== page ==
Second, Reagan’s efforts to reduce regulatory controls over business, especially by placing limits on the federal agencies charged with environmental protection, encountered stiff resistance from environmentalists. His opponents mobilized the “Equilateral Triangle” of congressional investigation, media disclosure and judicial process.
Those out of power and opposed to the Reagan initiatives used this “Equilateral Triangle” or “Wedge of the Losers”, to counter attack and win several decisive battles over a powerful, entrenched opponent.
By driving this weapon into the exposed flank of the Republicans the ousted party and its supporters won several skirmishes. In addition, they also bludgeoned several Reagan appointees. Most notable were EPA administrator, Ann Buford Gorsuch and Secretary of the Interior, James Watt.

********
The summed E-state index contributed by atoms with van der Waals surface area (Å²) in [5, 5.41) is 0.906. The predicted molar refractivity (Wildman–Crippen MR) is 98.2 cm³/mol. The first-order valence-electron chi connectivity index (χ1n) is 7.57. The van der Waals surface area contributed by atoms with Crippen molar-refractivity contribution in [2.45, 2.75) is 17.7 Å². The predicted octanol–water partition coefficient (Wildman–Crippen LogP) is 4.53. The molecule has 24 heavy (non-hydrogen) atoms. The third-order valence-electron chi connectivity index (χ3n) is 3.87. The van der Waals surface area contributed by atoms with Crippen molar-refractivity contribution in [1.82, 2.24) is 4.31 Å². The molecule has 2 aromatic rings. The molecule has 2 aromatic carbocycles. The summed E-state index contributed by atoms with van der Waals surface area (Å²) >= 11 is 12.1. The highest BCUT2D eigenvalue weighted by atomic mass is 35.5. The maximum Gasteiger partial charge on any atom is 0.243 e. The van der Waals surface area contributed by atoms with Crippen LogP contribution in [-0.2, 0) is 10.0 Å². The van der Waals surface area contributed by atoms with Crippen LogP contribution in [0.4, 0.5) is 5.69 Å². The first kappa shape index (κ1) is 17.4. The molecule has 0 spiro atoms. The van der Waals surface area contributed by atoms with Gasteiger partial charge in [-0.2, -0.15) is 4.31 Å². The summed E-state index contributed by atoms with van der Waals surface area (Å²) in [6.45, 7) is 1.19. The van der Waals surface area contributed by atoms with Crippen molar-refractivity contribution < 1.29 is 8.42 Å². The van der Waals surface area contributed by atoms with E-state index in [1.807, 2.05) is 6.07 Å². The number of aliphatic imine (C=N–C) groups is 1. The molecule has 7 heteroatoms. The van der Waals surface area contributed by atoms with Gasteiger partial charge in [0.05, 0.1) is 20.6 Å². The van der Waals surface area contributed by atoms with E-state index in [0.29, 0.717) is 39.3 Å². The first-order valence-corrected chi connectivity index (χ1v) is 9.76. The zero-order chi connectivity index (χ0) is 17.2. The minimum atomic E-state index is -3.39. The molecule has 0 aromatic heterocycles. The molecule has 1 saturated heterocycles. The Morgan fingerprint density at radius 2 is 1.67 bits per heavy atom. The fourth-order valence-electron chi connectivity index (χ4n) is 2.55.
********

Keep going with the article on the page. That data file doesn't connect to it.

This weapon the, “Wedge of the Losers”, had been in place earlier but it began, I think, to grow during Reagan’s first term and has grown in size ever since.
The sides of the triangle may not always be equal but its points will always be sharp.
Even if it were isosceles in form, it would still be a powerful weapon to wound, even kill an opponent. This triangle, in whatever form, is now cast in stainless steel and will continue to be used by both parties.
The Blurring of the Lines Between the Original
Three Branches of Government
Just How Powerful is the Judicial Branch?
The Constitutional system, established by the Framers, has been largely dismantled, releasing government, especially the national government, from virtually all restraint. Unconstrained government inevitably has swept aside civil society, replacing it with political decision-making and bureaucratic administration unaccountable to the public.